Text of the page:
Summary: Mark is out for a jog on a snowy day, on his way to the hospital even though he has the day off. Haleh calls him dedicated while Chuny calls him sad. Weaver tells Susan that she and Morgenstern think Susan would make a great chief resident next year. She gives Susan instructions on a procedure she’s performing while talking about time management and how Susan will be able to balance her job responsibilities and Susie.

Carol’s upset to learn that she’s had her shifts cut. It doesn’t get better when Jeanie complains that she’s been given more shifts. Jerry tells Carol that she can join an investment club for $2,000 and get $10,000 to $20,000 within ten days. Carol educates him on the wonders of pyramid schemes. Let’s hope it’s not too late for Jerry to get out. Vucelich tells Benton that he wants him to go to Paris to present info on their study. They’ll need to find another patient for the study soon, since some Norwegian doctors are doing the same research.

Benton asks Malik where Carter is, and Malik says Carter’s late but will be coming any minute. Cut to…a sex joke, since Carter’s in bed with Harper. He tells her some of the things he thinks about to “delay the inevitable,” like procedures and equipment inventory. I think it’s safe to say that Carter has the world’s worst pillow talk.

Mark tells Susan that Jen is suing for full custody of Rachel, and is painting him as a distant father. They give each other TB tests while they discuss the possibility of Susan becoming chief resident. She’s not sure she could do it while working fewer hours than other chiefs have. Mark advises her to be warmer with Weaver, since they’ll be working closer if Susan becomes chief. Doug learns that Mark is working on his day off and just laughs.

Benton sticks Carter in the ER while he goes hunting for another study participant. Carol chats with a patient named Mrs. Henry who got dizzy while working in her garden. She raises earthworms, which generate a beloved kind of fertilizer and sell for a good amount of money. Carol’s inspired to go into this line of business. Mark’s patient, Alan, had a seizure and now has an erratic heartbeat.

Carter wants to get an interview for his residency, but it doesn’t look like anyone’s interested. Harper brings him an x-ray, thinking her patient has an aortic aneurysm and needs to see Vucelich. Carter can’t see the calcification she thinks is on the scan and advises her not to call Vucelich. She passes the patient along to Carter and goes off to help Mark. Seconds later, Susan glances at the x-ray, sees what Harper saw, and diagnoses an aneurysm.

Alan’s heart rhythm gets more erratic, so Mark kicks his wife, Mrs. Wimbur, out so he and Harper can try to figure out what’s wrong with him. He’s smart enough to know that nurses are valuable sources of information, and he asks Haleh and Lydia for their input (low potassium and cocaine, respectively). They stabilize Alan, but only briefly.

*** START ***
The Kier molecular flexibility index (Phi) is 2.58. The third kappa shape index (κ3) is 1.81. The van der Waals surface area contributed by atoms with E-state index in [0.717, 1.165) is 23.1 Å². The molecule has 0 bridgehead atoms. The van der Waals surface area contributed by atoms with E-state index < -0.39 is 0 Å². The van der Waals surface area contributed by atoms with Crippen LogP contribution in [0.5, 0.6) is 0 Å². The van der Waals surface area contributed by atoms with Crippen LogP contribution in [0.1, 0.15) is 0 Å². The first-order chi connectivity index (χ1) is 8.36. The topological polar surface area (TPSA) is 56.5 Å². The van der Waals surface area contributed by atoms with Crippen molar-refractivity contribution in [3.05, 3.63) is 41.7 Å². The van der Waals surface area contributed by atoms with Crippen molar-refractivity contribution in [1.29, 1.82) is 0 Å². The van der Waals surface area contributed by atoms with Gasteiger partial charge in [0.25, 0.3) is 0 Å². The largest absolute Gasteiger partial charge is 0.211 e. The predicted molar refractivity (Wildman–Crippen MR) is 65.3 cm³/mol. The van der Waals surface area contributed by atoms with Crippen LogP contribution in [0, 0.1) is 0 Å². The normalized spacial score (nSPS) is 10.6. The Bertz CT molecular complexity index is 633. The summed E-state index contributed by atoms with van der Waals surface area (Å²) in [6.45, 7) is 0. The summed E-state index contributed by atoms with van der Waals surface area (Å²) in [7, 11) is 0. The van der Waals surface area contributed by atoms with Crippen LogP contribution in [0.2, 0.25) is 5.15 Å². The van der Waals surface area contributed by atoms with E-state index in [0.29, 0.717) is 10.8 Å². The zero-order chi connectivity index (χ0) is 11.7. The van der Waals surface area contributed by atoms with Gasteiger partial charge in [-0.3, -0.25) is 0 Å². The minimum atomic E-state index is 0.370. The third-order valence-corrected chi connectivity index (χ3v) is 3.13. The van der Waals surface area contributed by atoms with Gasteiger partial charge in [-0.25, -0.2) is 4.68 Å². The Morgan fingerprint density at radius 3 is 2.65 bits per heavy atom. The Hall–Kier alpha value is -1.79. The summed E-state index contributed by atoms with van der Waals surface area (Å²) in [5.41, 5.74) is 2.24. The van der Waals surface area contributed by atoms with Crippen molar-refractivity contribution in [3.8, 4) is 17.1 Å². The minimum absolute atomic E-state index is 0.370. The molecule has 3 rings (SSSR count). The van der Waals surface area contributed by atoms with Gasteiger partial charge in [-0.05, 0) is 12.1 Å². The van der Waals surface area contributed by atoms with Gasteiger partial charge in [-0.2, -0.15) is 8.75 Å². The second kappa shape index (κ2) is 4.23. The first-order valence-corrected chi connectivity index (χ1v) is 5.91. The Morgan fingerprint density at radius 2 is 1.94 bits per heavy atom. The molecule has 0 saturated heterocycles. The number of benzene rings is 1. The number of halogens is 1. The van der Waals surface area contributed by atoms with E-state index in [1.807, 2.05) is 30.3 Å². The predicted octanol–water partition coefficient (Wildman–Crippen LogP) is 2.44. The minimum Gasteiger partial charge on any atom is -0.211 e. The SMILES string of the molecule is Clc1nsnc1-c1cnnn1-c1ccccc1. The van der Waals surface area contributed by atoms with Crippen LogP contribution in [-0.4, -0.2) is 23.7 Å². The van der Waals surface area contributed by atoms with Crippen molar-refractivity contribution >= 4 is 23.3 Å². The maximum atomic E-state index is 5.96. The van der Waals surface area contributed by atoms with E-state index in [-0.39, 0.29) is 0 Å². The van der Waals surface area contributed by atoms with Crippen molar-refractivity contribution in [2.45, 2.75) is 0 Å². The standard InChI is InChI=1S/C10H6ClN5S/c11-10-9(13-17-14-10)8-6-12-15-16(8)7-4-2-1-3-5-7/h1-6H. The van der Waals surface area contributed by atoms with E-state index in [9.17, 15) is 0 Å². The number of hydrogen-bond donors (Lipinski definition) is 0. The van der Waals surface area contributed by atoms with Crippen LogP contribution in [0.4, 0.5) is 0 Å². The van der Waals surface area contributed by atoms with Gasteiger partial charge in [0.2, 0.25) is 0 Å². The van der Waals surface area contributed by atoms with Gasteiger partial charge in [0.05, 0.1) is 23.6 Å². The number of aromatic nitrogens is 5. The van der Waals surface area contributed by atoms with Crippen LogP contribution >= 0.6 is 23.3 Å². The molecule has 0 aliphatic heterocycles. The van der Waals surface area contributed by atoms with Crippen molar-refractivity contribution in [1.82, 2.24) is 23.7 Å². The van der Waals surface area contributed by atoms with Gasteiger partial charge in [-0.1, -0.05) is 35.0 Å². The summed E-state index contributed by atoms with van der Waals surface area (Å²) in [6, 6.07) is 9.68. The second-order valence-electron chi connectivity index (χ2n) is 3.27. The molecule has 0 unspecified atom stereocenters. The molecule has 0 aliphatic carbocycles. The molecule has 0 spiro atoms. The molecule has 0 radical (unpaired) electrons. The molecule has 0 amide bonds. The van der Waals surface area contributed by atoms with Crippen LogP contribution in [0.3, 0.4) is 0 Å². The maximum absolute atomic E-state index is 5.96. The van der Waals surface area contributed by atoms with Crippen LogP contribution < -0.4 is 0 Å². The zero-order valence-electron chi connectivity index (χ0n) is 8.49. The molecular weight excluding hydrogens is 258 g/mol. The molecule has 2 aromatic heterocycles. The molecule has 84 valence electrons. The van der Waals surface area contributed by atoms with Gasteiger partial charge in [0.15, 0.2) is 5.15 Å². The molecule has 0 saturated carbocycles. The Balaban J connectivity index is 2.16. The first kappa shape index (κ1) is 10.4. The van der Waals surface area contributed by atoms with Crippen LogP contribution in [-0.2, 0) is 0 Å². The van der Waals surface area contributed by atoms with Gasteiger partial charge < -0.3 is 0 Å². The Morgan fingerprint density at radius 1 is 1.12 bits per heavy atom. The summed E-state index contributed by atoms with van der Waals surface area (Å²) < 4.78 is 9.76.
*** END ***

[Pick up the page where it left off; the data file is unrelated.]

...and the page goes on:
Carter presents Harper’s patient’s x-ray to Vucelich and Benton, who confirm that Harper’s diagnosis was right. They praise him for the catch, and he doesn’t tell them that Harper was the one who read the x-ray correctly. Lydia and Haleh, however, were both wrong about Alan, and Mark still doesn’t know why he’s having heart problems. Alan gets worse, requiring CPR, but after 20 minutes, he’s not any better. Susan joins the group and first suspects what Haleh did, that cocaine is a factor. When Mark says he’s clean, she says Alan might be acidotic.

More time passes and Doug comes in to try to help. Eventually, close to an hour goes by, and the doctors are unable to save Alan. Mark laments that he was only 32. He gives the bad news to Mrs. Wimbur, but he’s unable to tell her what caused her husband’s death. She blames Mark, since she was originally told that Alan could be saved.

While Jerry tries to escape his pyramid scheme, Susan tells Weaver that she officially wants to be considered for the chief position. Weaver’s like, “Oh, great! Now go take care of some more patients.” Carol takes Mrs. Henry for tests, though Mrs. Henry is worried about having to leave her worms in her truck. She figures no one will steal them, even though they’re worth $5,000, but she fears that they’ll freeze to death. She asks Carol to bring them into the hospital and feed them some table scraps.

Susan’s patient, Mrs. D’Angelo, is suffering a lot of pain from stones in her gall bladder. She wants surgery, but since her condition isn’t life-threatening, her insurance won’t pay for it. (God bless America.) Mark calls pathology to ask for a rush on Alan’s autopsy so he can answer his medical mystery. Susan tells him to go home, but Mark doesn’t appreciate being accused of killing a patient and running the risk of being sued. Susan assures him that he did everything right.

Vucelich and Benton operate on Harper’s patient while Carter assists by suctioning. The patient has a bad reaction to the anesthesia, and Vucelich blames Benton for not getting a full history. Once he starts getting things under control, Vucelich realizes that since the patient had never had an operation before, he wouldn’t have known about an intolerance to the anesthesia, so he wouldn’t have mentioned it in the history. He extends an olive branch to Benton by inviting him to lunch. Weaver gives Susan some advice on Mrs. D’Angelo’s treatment; it sounds like she’s trying to teach, but Susan takes it as criticism.